Progress towards digitalisation in Bangladesh

20 05 2012

Prime Minister Sheikh Hasina said on Sunday that the country made a good progress in its efforts towards building ‘Digital Bangladesh’ in the last three years as pledged in the ruling party’s election manifesto.

“We’ve achieved many successes to this end,” she said while inaugurating the multimedia classrooms and digital academic contents developed by teachers.

Full story: The Daily Star

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Internet Companies in Bangladesh – Sylhet

1 03 2011

Mobile:

Grameenphone Sylhet -Better than most telecom and ISP for village areas, in terms of getting a signal for data however their charges are very high. Hope to see 4G available in every village by 2017.

BanglaLink Sylhet– Price is more competitive than GP however only mainly used in the city.

 

Home broadband:

Link3 Sylhet – Coverage area in Cities only

 

Smile Sylhet – Coverage area in Cities only

 

Mobile broadband:

Banglalion Sylhet – Coverage area in Cities only

Qubee Sylhet – Coverage area in Cities only





Connect the dots in digitalisation

20 07 2009

With today’s course of internet, the goal of connecting rural Bangladesh will take decades to reach. But WiMAX company Augere believes it can accelerate the process and get rural connection now and play an important role in realising a “Digital Bangladesh”.

Sanjiv Ahuja, chairman and CEO of Augere, speaks to The Daily Star in an exclusive interview during a visit to Dhaka recently.

Augere is one of the two companies who bid and won the WiMAX license in Bangladesh and is preparing to initiate and inaugurate business in the next few days.

Sanjiv came to Dhaka to see progress made in installation, as the company imported network equipment, moved into a new office facility and also added Jerry Mobbs as CEO of Augere Wireless Broadband Bangladesh Limited.

“Our commitment is to ensure never before experienced internet facilities in the country,” said Sanjiv.

“That goes from understanding the proposition to ordering, installing and bill payment of the service, customer support, if and when they have any issues, and adding new services over time. That is the core fabric of our business.”

Augere believes in getting there gradually. Over the last few weeks, they have studied the technicalities of the product and services. They want to start with a few customers and then add on before their commercial launch.

“We need to work with our potential customers, so that when they install the product, they will have a good installation experience,” he added.

Augere plans to start adding customers over the next few weeks and in the meantime, continue to augment their network and make it bigger and richer by covering larger parts of Dhaka to begin with, followed by other cities.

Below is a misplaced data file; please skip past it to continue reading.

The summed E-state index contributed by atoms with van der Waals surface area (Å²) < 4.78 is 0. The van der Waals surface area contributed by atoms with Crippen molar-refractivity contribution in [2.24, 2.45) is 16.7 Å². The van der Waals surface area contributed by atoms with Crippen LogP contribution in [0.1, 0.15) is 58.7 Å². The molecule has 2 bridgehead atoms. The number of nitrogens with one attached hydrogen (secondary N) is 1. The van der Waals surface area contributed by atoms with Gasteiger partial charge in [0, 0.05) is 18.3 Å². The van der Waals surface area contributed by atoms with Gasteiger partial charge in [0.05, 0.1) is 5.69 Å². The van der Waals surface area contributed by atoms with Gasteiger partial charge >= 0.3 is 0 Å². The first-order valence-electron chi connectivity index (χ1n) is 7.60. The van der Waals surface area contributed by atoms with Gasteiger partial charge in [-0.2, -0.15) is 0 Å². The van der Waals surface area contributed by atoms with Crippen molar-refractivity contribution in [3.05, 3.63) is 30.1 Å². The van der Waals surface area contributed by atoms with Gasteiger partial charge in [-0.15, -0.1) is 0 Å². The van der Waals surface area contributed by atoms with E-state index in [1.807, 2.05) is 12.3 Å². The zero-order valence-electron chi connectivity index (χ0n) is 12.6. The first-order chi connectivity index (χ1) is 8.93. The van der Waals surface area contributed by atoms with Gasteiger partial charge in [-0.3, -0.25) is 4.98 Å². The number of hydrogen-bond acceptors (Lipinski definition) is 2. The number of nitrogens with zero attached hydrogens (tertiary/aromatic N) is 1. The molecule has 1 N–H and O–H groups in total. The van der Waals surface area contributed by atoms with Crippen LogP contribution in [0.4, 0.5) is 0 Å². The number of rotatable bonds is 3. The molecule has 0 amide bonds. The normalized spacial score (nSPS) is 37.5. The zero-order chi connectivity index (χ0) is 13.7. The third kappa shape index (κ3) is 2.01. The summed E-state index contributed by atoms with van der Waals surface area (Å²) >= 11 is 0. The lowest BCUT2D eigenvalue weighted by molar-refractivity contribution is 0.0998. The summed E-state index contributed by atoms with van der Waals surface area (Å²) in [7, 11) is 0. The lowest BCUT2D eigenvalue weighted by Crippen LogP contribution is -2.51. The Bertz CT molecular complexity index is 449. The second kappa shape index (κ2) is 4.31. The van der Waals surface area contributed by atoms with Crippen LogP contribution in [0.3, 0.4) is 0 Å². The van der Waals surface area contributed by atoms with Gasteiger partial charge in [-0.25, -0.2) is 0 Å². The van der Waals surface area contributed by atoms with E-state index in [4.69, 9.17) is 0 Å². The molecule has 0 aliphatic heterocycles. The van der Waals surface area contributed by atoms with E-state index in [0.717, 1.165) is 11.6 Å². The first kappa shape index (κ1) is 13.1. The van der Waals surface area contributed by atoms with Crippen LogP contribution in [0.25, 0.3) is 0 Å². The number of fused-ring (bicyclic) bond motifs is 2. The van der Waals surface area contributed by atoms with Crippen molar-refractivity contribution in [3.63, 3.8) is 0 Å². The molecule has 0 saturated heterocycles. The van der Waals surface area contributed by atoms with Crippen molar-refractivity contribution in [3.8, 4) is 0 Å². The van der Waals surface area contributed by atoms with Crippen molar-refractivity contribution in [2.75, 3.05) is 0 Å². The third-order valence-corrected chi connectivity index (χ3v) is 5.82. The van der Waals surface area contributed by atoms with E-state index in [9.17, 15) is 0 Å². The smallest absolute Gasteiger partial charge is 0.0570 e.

At present, Augere can support a few thousand customers and have coverage in areas such as Baridhara, Basundhara, Banani and Gulshan.

In regards to the high license fee borne by the company, Sanjiv said, “The license fee was determined by an auction, as you know. There were a couple of people who were a lot more aggressive then we were in the process. But to be competitive, we had to step up to it. Do I wish we paid less money? Absolutely, I wish we paid less money. Do we think what we paid was appropriate for the market? Absolutely, if we didn’t think so, we wouldn’t have paid.”

He also said increased internet usage globally has led to the growth of the economy. It is critical to increase commercial activities, for education, healthcare and good governance and important for the banking sector. Put it all together, it is critical to the future economic success of Bangladesh.

“Connecting rural parts of Bangladesh is our responsibility and commitment. And the existing demand is what excites us about Bangladesh,” Sanjiv added.

“I find Bangladesh conducive for business and we are welcomed as an investor here. We have made tremendous investment in the country and will continue to invest here over the next couple of years,” he said.

“In Bangladesh, we see that half of the households have television, while an average refurbished or locally assembled PC is near the price of a television. Average households that have mobile phones today end up with two to two and a half telephones per household. What we are committed to provide is a service, which does not cost them a lot more then their average mobile phone bill. And if they can do it with a PC, at the price of a television, I think the demand is more than what anyone has anticipated,” Sanjiv said, explaining how rural communities would be benefited by technologies such as WiMAX.

He admitted that cost is a barrier today, but it’s beginning to fade. Augere wants to work as a catalyst and get community centres, schools, hospitals, government facilities and banks in the rural areas, as the starting point by getting PCs into every household and getting them on to the internet.